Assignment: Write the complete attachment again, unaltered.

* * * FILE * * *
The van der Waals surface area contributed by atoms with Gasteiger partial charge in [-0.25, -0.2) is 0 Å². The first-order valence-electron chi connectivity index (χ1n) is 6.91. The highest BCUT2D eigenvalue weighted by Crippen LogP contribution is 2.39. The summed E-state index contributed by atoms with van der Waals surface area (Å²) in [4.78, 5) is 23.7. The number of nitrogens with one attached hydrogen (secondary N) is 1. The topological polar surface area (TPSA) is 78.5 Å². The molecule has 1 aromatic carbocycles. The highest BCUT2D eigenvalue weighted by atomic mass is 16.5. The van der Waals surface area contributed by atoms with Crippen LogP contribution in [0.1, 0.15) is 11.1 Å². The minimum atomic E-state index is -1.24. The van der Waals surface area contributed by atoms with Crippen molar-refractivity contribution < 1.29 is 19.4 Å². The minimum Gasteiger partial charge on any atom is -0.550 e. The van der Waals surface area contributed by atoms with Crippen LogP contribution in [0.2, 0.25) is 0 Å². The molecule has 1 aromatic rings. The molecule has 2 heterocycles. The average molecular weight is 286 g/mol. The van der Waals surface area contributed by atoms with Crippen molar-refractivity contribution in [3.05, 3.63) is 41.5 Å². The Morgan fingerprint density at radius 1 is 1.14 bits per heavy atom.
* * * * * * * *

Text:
The van der Waals surface area contributed by atoms with Gasteiger partial charge in [-0.25, -0.2) is 0 Å². The first-order valence-electron chi connectivity index (χ1n) is 6.91. The highest BCUT2D eigenvalue weighted by Crippen LogP contribution is 2.39. The summed E-state index contributed by atoms with van der Waals surface area (Å²) in [4.78, 5) is 23.7. The number of nitrogens with one attached hydrogen (secondary N) is 1. The topological polar surface area (TPSA) is 78.5 Å². The molecule has 1 aromatic carbocycles. The highest BCUT2D eigenvalue weighted by atomic mass is 16.5. The van der Waals surface area contributed by atoms with Crippen LogP contribution in [0.1, 0.15) is 11.1 Å². The minimum atomic E-state index is -1.24. The van der Waals surface area contributed by atoms with Crippen molar-refractivity contribution < 1.29 is 19.4 Å². The minimum Gasteiger partial charge on any atom is -0.550 e. The van der Waals surface area contributed by atoms with Crippen LogP contribution in [0.2, 0.25) is 0 Å². The molecule has 1 aromatic rings. The molecule has 2 heterocycles. The average molecular weight is 286 g/mol. The van der Waals surface area contributed by atoms with Crippen molar-refractivity contribution in [3.05, 3.63) is 41.5 Å². The Morgan fingerprint density at radius 1 is 1.14 bits per heavy atom.